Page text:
Porridge Radio: Every Bad review | Alexis Petridis’s album of the week

The Brighton cliques second book is spiky, unusual and uncompromisingly brilliant. Can they drag the avant garde into the mainstream?

Porridge Radio frontwoman Dana Margolin recently gave an interrogation to the NME that made its headline from one of her quotes:” I’ve always known that we’re the best band in the world countries .” Margolin went on to suggest the present burst of interest in her clique was woefully belated (” Plainly we’re really good and we know it … where have you been ?”) and that their destiny lay in performing to arenas and sports stadiums around the world:” I wanna be Coldplay, obviously .”

This swaggering bravado is standard practice from a certain kind of alt-rock band. The same gobby self-assurance helped propel the Stone Roses, Oasis, Kasabian et al on to the front pages of the music press. The gap here is that every one of Margolin’s statements seems to come accompanied by a roller of the eyes. Porridge Radio are a product of Brighton’s fertile but subterranean DIY scene: a world of cassette-split EPs with American noise parties, debut books recorded in garden sheds, lo-fi cover-ups of Daniel Johnston carols and free all-day galas in tiny venues alongside bands called Satanic Ritual Abuse. Whatever you compile of all this, you certainly couldn’t accuse the people involved of being fuelled by vaulting commercial ambition.

Porridge
Porridge Radio: Every Bad album art work

How we got now, with analysts previously tipping Porridge Radio’s second recording for a Mercury nomination and the NME not merely turning Margolin’s sardonic statements into irony-free headlines but concurring wholeheartedly with them, is an interesting question- one that is answered by Every Bad. It’s slick as compared with some of Porridge Radio’s early exhausts, but in an age when most putatively alternative rock-and-roll arrives coated with such silky breadth that it is indistinguishable from plot popping, the yield feels appealingly bumpy around the edges.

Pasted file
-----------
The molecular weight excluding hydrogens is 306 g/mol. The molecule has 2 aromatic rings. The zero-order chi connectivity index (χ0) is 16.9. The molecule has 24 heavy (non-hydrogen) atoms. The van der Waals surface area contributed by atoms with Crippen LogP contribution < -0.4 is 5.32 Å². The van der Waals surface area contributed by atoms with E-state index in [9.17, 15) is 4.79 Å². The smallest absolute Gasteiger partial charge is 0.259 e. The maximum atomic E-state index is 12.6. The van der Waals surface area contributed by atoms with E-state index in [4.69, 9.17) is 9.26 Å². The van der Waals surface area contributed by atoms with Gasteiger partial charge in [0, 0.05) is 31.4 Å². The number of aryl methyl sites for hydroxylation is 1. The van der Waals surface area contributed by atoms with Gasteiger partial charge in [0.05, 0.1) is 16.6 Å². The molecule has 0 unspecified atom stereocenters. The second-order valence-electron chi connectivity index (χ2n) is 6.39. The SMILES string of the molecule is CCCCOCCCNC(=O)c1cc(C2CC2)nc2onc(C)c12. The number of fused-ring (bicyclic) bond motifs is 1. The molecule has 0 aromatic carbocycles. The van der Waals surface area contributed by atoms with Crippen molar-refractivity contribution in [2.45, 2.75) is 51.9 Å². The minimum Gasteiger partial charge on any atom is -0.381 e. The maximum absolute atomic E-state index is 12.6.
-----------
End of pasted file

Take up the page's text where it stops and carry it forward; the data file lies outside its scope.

There’s nothing especially new about their clang:( Something) maroons an Auto-Tuned vocal over groaning shoegaze guitars; Don’t Ask Me Twice and single Sweet are among a number of moves that rest on dynamic, ATAG 3 Fairies-esque changes between gentle and thundering. This discovers Margolin as one of rock’s great screamers: her hoarse, guttural resound seems dredged up from somewhere deep within, an genuine idiom of something dark and misery rather than an jittery ornament. Elsewhere, it doesn’t take a huge leap of imagination to paint Porridge Radio’s spindly guitars, shouty patronage vocals and shadings of violin and cheap-sounding synth arriving 40 year ago, being signed to Rough Trade and thoughts out on a box expedition alongside Essential Logic and Swell Maps.

Their skill lies in rearranging familiar aspects into something that dins fresh, mainly down to their bizarre take on songwriting. Porridge Radio are melodically strongest when they seem to be trying the least hard. Their most obviously pop-facing material, recent single Give/ Take and the prosaically titled Pop Song, territory in the middle of the recording and feels a little flimsy and action in comparison with the anthems around it, where the standard verse-chorus structure tends to dissolve into the insistent repetition of a single phrase.

The first road, Born Confused, has an attention-grabbing opening position-” I’m bored to extinction, let’s argue”- and a faintly anthemic chorus, but it’s over and done within 90 seconds. The remaining half of the song is given over to the phrase” expressed appreciation for for uttering me happy”, which starts out sound bitterly ironic( Margolin has a great line in deliver texts in a bruised tone that suggests their very opposite)- but gradually becomes first cathartic and then weirdly, straightforwardly joyous. It’s a unusual direction to go about get gatherings to punch the breath, but it actually works.

Porridge Radio: Sweet- video

Lilac, meanwhile, turns that emotional wander on its chief. This time around, Margolin recites:” I don’t want to get rancorous, I want us to get better, I want us to be kinder to ourselves and to one another .” What looks like a self-help platitude on paper gradually is an increase a influence at odds with its sensibility, becoming increasingly frenzied and raw-throated, in such a way that wholly subverts any confidence. By the end of the song, it sounds confoundingly like a threat.

This tension of inverses is a reappearing theme , not only in Margolin’s ability to destabilise a lyric with her articulation, but in the words themselves. They’re big on incongruity-” I don’t know what I crave, but I know what I demand”- and often sound like frantic internal talks that capture a extremely twentysomething symbol of angst, where the realisation that you’re now an adult accidents against uncertainty about whether you’re doing adulthood correctly.

Every Bad is an album made by a stripe who are something of a incongruity: from a resolutely uncommercial background, they’ve somehow resolved up making something that is likely to be- and certainly deserves to be- big-hearted. But without losing their strangeness.

This week Alexis listened to

The Avalanches: We Will Ever Adoration You ft Blood Orange
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Read more: https :// www.theguardian.com/ music/ 2020/ mar/ 12/ porridge-radio-every-bad-review

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